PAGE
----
Jökulsá á Breiðamerkursandi
It connects the glacier lake Jökulsárlón with the sea, the Atlantic Ocean. The river is very short, at the moment about 500 m, it was still 1.500 m of length in 1989, but its length was 1.000 m around the year 1900, when it discharged directly the Breiðamerkurjökull glacier, the lake beginning to form not before 1935–40. The lake grew very fast from 1950 on and changed the course of the river. The medium discharge today is 250–300 m³/s. From time to time, icebergs from the lake enter the river.
Erosion could with time break down the spits and connect the glacier lake with the sea, forming a fjord. The government fights the erosion, by stabilising the shoreline of the sea and also of the river, not least in order to save the road.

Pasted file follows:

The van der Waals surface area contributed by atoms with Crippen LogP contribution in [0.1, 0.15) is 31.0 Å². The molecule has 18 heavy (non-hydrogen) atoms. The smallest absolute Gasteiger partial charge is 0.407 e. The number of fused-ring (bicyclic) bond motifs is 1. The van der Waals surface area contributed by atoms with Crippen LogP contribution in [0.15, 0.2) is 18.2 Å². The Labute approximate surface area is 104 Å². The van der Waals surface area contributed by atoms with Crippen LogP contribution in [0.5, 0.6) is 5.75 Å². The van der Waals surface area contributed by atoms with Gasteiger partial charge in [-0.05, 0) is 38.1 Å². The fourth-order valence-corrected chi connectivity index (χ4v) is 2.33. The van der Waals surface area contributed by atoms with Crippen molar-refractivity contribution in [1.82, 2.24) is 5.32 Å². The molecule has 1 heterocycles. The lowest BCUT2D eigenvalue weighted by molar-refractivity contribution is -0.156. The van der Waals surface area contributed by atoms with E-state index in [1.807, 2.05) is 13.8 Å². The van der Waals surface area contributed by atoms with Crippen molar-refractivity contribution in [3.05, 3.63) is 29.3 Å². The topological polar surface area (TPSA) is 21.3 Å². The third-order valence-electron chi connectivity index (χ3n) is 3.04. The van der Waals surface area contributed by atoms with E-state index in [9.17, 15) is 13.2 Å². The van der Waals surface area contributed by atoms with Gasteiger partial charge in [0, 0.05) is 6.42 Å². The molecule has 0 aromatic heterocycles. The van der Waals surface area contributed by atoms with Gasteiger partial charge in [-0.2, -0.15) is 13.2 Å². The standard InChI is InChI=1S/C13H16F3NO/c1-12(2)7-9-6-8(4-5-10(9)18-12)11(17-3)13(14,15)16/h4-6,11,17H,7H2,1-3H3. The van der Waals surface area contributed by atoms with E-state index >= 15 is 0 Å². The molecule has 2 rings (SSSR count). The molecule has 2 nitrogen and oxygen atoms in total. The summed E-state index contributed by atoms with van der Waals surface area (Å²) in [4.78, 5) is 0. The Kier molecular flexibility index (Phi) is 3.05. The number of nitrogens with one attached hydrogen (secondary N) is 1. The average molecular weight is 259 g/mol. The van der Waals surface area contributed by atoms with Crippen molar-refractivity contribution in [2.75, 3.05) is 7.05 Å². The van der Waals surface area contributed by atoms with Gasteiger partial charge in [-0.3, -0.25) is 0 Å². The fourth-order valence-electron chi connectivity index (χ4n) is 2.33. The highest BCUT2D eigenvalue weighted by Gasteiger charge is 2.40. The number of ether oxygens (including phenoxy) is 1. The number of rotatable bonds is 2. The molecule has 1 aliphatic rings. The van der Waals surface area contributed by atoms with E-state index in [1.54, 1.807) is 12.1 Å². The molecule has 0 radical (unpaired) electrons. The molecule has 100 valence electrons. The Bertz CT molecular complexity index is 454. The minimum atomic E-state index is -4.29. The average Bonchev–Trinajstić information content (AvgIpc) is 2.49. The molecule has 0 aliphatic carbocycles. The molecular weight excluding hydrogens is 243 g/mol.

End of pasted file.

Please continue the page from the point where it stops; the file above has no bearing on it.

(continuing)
The Hringvegur crosses the river over a bridge, which would not be of special interest, but at this place the sea is eroding the coast fast and threatening the road by this. If the road were destroyed, East Iceland would be shut off from Reykjavík.
The bridge is built from concrete and around 90 m long. It dates from 1967. Before, the river crossing was very dangerous. Many people preferred to cross the glacier tongue instead. A boat ferry existed from 1932 on.
- Íslandshandbókin. Náttura, saga og sérkenni. Reykjavík 1989, p.663
- Nicolas Janberg, Chief Editor. "Jökulsárlón Bridge (Höfn)". Structurae. Retrieved 2020-07-24.
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